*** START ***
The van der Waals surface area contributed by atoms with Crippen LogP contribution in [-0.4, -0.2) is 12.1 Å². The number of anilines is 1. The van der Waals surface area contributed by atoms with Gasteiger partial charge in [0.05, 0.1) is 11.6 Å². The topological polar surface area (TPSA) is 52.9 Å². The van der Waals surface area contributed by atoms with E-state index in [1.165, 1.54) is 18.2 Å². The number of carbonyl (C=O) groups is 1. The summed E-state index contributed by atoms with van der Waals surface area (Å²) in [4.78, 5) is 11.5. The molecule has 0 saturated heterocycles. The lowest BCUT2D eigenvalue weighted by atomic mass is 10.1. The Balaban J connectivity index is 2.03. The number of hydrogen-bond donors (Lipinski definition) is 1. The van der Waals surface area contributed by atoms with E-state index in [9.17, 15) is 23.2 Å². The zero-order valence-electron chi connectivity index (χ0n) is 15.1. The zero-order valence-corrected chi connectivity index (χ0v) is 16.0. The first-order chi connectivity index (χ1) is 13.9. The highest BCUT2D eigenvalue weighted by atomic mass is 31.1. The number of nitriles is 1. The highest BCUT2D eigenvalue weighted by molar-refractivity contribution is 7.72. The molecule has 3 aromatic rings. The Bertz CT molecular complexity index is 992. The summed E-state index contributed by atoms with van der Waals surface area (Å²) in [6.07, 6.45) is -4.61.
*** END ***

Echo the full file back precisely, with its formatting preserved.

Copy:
The van der Waals surface area contributed by atoms with Crippen LogP contribution in [-0.4, -0.2) is 12.1 Å². The number of anilines is 1. The van der Waals surface area contributed by atoms with Gasteiger partial charge in [0.05, 0.1) is 11.6 Å². The topological polar surface area (TPSA) is 52.9 Å². The van der Waals surface area contributed by atoms with E-state index in [1.165, 1.54) is 18.2 Å². The number of carbonyl (C=O) groups is 1. The summed E-state index contributed by atoms with van der Waals surface area (Å²) in [4.78, 5) is 11.5. The molecule has 0 saturated heterocycles. The lowest BCUT2D eigenvalue weighted by atomic mass is 10.1. The Balaban J connectivity index is 2.03. The number of hydrogen-bond donors (Lipinski definition) is 1. The van der Waals surface area contributed by atoms with E-state index in [9.17, 15) is 23.2 Å². The zero-order valence-electron chi connectivity index (χ0n) is 15.1. The zero-order valence-corrected chi connectivity index (χ0v) is 16.0. The first-order chi connectivity index (χ1) is 13.9. The highest BCUT2D eigenvalue weighted by atomic mass is 31.1. The number of nitriles is 1. The highest BCUT2D eigenvalue weighted by molar-refractivity contribution is 7.72. The molecule has 3 aromatic rings. The Bertz CT molecular complexity index is 992. The summed E-state index contributed by atoms with van der Waals surface area (Å²) in [6.07, 6.45) is -4.61.